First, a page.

India, China to create theatre version of Raj Kapoor’s 1951 classic Awaara | art and culture | Hindustan Times
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India, China to create theatre version of Raj Kapoor’s 1951 classic Awaara

art-and-culture Updated: Oct 13, 2016 23:38 IST
Sutirtho Patranobis
Sutirtho Patranobis
Hindustan Times
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Awaara was a huge success in China, and its song Awaara Hoon and actor Raj Kapoor became widely known across the nation. The agreement is aimed at recreating the film’s magic. (YouTube screengrab)

Many Indians in China have had the Chinese version of the theme song from Raj Kapoor’s classic 1951 movie Awaara sung to them by nostalgic taxi drivers.

For those greying cabbies, it might soon be time to relive that nostalgia: The governments of the two countries agreed in Shanghai on Wednesday to make a theatrical adaptation of Awaara and stage it in China by the end of next year.

A memorandum of understanding (MoU) was signed between the Indian Council for Cultural Relations (ICCR), the apex government body on culture, and the China Shanghai International Arts Festival (CSIAF) to expand ties in the field.

“It may be noted as part of the MoU, both sides will also attempt a joint theatrical reproduction of the popular Indian movie ‘Awaara’ which would be set in contemporary times and re-enacted as a theatrical version for viewing by contemporary audiences worldwide,” said a statement from the Indian consulate in Shanghai.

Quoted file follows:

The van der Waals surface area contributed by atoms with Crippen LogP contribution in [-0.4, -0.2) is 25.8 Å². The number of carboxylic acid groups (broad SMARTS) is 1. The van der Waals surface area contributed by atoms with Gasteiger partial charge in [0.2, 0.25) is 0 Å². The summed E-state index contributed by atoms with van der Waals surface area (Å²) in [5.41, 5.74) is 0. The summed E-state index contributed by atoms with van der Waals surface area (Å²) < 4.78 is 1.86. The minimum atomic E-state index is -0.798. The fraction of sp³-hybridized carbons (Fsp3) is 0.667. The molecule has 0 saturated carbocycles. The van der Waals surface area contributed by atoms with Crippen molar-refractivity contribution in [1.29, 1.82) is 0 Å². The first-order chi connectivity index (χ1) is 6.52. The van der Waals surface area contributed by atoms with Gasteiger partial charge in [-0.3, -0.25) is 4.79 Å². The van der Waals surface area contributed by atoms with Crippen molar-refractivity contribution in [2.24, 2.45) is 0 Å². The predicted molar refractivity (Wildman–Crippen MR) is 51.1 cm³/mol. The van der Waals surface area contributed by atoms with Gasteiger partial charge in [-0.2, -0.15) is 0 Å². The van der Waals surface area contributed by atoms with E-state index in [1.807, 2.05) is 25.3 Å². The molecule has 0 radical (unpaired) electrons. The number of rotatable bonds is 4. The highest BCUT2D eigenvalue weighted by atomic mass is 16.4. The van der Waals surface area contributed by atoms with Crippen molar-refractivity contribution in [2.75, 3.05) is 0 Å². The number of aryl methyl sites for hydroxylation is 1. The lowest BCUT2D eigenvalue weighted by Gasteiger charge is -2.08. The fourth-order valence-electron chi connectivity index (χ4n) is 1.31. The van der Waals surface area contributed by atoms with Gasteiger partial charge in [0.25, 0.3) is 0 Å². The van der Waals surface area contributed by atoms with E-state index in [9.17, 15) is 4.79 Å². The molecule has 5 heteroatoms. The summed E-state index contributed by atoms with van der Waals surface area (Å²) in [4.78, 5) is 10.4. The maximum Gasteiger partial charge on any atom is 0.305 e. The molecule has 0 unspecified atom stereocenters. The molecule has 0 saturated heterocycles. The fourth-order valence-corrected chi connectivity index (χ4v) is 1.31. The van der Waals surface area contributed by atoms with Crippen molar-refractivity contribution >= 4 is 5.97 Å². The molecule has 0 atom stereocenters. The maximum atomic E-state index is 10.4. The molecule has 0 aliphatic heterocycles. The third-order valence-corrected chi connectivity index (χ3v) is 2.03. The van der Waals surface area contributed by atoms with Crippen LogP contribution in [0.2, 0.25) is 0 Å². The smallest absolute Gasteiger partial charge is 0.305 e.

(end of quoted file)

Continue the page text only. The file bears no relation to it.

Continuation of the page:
Speaking at the opening ceremony of the 18th CSIAF, ICCR director general Amarendra Khatua emphasised the need for cultural exchanges in tier-II and tier-III cities in India and China. Shanghai mayor Yang Xiong also attended the event.

While ICCR will commission an Indian company to come up with the script for the play in a contemporary setting, CSIAF will ask a Chinese production unit to design and enact the musical for production.

Indian and Chinese actors will be selected for the parts. The expenditure will be borne equally by the two organisations. Once the production is ready, performances will be organised in India and China.

Awaara was among seven Indian movies released in China between 1955 and 1961. It was re-released in the late 1970s after the end of the Cultural Revolution in 1976.

But the target audience for “Awaara 2.0” will be the post-1990s generation in China and their equally tech-savvy contemporaries in India.

Neither generation knows too much about the movie, which took India’s soft-power on celluloid across borders and brought tears and smiles to millions in inscrutable Communist countries such as the former Soviet Union and China. The movie remains a rare aspect of Sino-India relations that brings a song to the lips instead of a snigger.